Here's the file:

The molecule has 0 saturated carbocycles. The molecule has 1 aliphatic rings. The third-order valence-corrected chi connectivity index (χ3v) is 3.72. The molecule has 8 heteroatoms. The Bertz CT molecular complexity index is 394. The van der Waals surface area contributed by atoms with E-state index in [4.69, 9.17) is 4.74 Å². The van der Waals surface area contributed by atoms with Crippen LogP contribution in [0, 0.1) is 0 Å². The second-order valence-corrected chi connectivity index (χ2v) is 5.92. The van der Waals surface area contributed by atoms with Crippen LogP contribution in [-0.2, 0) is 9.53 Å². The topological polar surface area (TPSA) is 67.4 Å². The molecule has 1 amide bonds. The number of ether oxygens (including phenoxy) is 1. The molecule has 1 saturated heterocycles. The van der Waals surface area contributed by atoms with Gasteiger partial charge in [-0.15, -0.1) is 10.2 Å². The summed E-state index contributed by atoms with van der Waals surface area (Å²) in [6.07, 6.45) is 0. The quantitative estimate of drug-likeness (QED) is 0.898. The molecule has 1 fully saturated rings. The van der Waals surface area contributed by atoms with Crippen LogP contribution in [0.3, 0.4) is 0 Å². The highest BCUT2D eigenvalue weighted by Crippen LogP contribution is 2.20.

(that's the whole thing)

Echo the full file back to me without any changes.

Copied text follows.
The molecule has 0 saturated carbocycles. The molecule has 1 aliphatic rings. The third-order valence-corrected chi connectivity index (χ3v) is 3.72. The molecule has 8 heteroatoms. The Bertz CT molecular complexity index is 394. The van der Waals surface area contributed by atoms with E-state index in [4.69, 9.17) is 4.74 Å². The van der Waals surface area contributed by atoms with Crippen LogP contribution in [0, 0.1) is 0 Å². The second-order valence-corrected chi connectivity index (χ2v) is 5.92. The van der Waals surface area contributed by atoms with Crippen LogP contribution in [-0.2, 0) is 9.53 Å². The topological polar surface area (TPSA) is 67.4 Å². The molecule has 1 amide bonds. The number of ether oxygens (including phenoxy) is 1. The molecule has 1 saturated heterocycles. The van der Waals surface area contributed by atoms with Gasteiger partial charge in [-0.15, -0.1) is 10.2 Å². The summed E-state index contributed by atoms with van der Waals surface area (Å²) in [6.07, 6.45) is 0. The quantitative estimate of drug-likeness (QED) is 0.898. The molecule has 1 fully saturated rings. The van der Waals surface area contributed by atoms with Crippen LogP contribution in [0.3, 0.4) is 0 Å². The highest BCUT2D eigenvalue weighted by Crippen LogP contribution is 2.20.